Business Success


02Jul 2013

An Antidote for Disengagement: Being appreciative for your job

As I wrote recently, research was released by the Gallup organization that found only 3 out of 10 U.S. employees are actively engaged in their work from a mental, emotional and volitional (a choice of the will) point of view.  Conversely, 52% of employees were found to be not engaged and 18% are actively disengaged.  This latter group is a

10Feb 2013

Perspectives on Perseverance

One of the benefits I receive from the work I do with family-owned businesses and successful business leaders is the opportunity to hear their life (and business’ life) story, and learn from them (hopefully!) . One of the questions we typically ask in our interviews is: “To what do you attribute your financial and business success?” Common answers are “perseverance”, 

26Aug 2012

The Commonalities between Healthy Organizations & Successful Individuals

Recently, I was privileged to hear Patrick Lencioni speak at the Willow Creek Association Leadership Summit, and I have also been reading his excellent book, The Advantage. Patrick believes that, while most companies and organizations have the technical and knowledge aspects of business down, “the advantage” the more successful organizations and businesses have is being a “healthy organization”.  He defines

05Sep 2011

5 Tips for Improving Your Workplace

Labor Day used to be a day to recognize the benefits of organized labor and, more broadly, celebrate the American work ethic. More recently, however, it serves as a painful reminder of the deterioration of the American workplace. The national statistics, with unemployment between 9 percent and 17 percent depending on whom you ask, are bad enough. But even for

24Feb 2011

Making Difficult Decisions – Some Principles for Our Leaders to Consider

Our political leaders have some very difficult issues to manage: Not enough tax revenue to pay for commitments made; The need to cut expenditures, with the accompanying result of displeasing (and even angering) constituents in the areas reduced; Seemingly unrealistic expectations from the general public – wanting “less government” and reduced taxes, but still wanting the same level of services provided;

05Nov 2010

Rethinking Family Businesses & Cultural Biases and Questionable Research

Last week I had the privilege in participating in a “think tank” about family businesses at Pepperdine University. Led and organized by Dr. Ken Canfield (formerly the director of the National Center for Fathering, now the director of the Boone Center for the Family at Pepperdine), a small group of professionals who serve family businesses met for two days discussing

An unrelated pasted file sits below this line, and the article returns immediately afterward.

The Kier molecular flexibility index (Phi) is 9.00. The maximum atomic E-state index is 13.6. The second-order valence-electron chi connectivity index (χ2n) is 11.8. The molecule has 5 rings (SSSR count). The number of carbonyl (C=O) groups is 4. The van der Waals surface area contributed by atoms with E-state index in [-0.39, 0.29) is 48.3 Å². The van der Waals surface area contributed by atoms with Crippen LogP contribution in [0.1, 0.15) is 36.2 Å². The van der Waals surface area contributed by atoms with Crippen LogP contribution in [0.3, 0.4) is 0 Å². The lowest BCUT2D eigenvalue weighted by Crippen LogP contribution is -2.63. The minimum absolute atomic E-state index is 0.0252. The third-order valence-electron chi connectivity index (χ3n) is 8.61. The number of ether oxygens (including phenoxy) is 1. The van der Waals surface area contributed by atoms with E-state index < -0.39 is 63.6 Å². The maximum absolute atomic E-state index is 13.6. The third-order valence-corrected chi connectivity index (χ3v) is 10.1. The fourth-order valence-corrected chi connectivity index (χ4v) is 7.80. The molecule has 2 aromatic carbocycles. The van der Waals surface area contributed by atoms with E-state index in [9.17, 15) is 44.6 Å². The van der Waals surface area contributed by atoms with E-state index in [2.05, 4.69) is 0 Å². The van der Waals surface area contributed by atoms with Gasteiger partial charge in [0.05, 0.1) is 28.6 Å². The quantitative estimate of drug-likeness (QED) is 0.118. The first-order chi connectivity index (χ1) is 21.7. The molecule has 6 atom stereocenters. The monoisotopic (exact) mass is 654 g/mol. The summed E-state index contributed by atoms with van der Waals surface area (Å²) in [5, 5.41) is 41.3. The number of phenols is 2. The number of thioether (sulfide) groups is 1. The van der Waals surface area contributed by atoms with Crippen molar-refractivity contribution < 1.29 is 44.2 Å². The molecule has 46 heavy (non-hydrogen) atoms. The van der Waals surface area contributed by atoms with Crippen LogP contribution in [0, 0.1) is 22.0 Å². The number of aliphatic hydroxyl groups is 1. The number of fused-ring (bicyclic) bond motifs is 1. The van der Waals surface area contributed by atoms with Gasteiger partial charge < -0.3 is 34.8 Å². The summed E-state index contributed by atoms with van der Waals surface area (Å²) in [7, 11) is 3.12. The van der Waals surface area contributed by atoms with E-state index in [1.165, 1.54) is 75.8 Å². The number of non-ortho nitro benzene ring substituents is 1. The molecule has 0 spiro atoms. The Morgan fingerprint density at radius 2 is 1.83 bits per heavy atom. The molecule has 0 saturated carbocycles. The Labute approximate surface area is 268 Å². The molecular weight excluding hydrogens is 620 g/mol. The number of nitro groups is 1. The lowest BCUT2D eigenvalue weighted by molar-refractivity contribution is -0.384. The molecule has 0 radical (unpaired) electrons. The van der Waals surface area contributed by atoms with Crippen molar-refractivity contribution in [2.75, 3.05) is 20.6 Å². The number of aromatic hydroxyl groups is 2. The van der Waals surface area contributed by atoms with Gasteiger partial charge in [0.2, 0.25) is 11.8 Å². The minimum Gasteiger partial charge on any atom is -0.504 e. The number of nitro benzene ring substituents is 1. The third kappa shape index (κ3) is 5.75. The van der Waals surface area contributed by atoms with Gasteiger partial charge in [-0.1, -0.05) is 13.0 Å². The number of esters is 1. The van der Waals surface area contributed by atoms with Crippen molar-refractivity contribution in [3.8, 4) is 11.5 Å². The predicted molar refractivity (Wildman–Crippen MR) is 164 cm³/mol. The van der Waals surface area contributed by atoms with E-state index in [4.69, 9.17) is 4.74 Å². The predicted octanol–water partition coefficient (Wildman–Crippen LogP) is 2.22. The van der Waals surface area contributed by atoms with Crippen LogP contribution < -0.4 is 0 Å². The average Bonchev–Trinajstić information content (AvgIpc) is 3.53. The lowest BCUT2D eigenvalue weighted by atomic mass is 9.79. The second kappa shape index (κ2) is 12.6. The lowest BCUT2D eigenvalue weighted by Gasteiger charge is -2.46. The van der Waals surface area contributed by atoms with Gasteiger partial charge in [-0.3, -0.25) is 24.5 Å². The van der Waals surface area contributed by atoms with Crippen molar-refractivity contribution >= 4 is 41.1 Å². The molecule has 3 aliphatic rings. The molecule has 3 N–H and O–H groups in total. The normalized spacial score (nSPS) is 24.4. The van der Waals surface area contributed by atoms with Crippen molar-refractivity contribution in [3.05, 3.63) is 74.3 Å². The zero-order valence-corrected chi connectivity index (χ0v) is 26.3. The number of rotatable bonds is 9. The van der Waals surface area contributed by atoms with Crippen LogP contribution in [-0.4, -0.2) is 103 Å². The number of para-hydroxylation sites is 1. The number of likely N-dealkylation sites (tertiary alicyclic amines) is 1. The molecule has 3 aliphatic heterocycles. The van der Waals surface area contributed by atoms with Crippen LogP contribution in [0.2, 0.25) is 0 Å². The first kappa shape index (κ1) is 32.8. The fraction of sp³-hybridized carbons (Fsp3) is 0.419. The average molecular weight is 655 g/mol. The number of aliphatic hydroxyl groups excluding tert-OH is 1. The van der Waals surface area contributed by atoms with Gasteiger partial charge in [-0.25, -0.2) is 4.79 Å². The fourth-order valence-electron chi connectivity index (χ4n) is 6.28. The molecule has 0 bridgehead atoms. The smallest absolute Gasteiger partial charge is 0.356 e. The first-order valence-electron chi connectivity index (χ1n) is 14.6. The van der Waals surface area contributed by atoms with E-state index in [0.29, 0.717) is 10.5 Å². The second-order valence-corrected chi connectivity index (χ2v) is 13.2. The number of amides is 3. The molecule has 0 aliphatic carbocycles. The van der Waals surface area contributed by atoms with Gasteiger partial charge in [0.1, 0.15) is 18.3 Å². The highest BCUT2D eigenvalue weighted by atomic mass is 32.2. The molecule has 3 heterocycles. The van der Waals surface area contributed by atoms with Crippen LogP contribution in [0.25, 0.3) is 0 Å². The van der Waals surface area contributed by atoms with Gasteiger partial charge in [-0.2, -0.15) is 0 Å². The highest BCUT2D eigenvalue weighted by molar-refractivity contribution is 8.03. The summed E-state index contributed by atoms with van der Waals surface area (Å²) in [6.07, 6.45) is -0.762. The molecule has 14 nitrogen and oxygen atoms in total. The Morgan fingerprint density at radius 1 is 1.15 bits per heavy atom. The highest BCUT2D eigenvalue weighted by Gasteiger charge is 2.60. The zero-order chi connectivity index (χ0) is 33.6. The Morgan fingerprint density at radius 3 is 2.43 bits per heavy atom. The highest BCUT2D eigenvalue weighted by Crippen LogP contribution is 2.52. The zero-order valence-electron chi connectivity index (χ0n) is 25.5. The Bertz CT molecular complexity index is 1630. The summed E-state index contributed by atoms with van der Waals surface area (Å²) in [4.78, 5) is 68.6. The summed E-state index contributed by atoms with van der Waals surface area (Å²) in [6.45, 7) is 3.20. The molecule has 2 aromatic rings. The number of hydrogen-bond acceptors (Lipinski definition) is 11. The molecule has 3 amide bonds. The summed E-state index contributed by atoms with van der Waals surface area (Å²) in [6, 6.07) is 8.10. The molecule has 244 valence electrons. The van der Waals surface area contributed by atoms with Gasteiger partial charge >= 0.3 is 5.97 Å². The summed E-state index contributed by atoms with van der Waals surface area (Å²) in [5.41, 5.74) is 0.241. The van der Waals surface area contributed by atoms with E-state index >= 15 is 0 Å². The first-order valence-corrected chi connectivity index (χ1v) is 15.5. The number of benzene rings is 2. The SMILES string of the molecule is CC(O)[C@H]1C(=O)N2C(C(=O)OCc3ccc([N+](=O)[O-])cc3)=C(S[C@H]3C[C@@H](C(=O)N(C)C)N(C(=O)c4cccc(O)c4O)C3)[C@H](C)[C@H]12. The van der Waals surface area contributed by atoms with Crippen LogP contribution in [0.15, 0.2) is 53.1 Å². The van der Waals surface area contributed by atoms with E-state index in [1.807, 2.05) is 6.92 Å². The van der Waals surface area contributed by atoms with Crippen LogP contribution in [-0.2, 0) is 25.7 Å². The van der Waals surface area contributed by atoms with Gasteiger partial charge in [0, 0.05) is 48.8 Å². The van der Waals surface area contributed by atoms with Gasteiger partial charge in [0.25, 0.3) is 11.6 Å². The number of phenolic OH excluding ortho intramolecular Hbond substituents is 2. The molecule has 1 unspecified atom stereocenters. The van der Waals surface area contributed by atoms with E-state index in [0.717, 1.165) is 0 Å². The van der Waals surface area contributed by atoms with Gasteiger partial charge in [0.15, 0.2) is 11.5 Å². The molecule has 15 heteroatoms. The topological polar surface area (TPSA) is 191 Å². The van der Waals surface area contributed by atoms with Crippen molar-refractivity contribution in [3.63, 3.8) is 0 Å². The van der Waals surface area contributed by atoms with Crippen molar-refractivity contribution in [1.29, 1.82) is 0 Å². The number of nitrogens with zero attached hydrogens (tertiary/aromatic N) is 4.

10Oct 2010

Core Principles for Life

As I travel, meeting with various families, businesses and organizational leaders, I am exposed to a wide range of people, situations and subcultures (usually within the U.S., but also with English-speaking families overseas [I acknowledge much of my life experience is limited by a North American bias]). These experiences, in combination with the changes occurring within our economy, government and

02Sep 2010

Brief Personal Note: Two Significant Milestones

Friends, I thought I would briefly share about two significant events in my life this week. 1. My wedding anniversary. As of September 1, my lovely wife, Kathy, and I have been married 31 years. So it’s not one of those “special” years, but this year does seem special — partially, I think, because all four of our adult children

24Aug 2010

Rejuvenation — What re-energizes you?

I am just returning from a few days off. And it never ceases to amaze me how different people are in what constitutes a “vacation”. I think it is critical to know what rejuvenates you and to actively include these activities in your schedule. I will admit that I am not very good at taking long vacations (although I am

01Aug 2010

"How Will You Measure Your Life?" + Some Observations

Sometimes someone writes an article, or gives a speech, that is noteworthy. Their thoughtfulness and manner of communication is remarkable. And you really can’t add much to what they have already said. But you want to share their thoughts with those important to you. Such is the nature of the article, based on his commencement speech to the 2010 graduating

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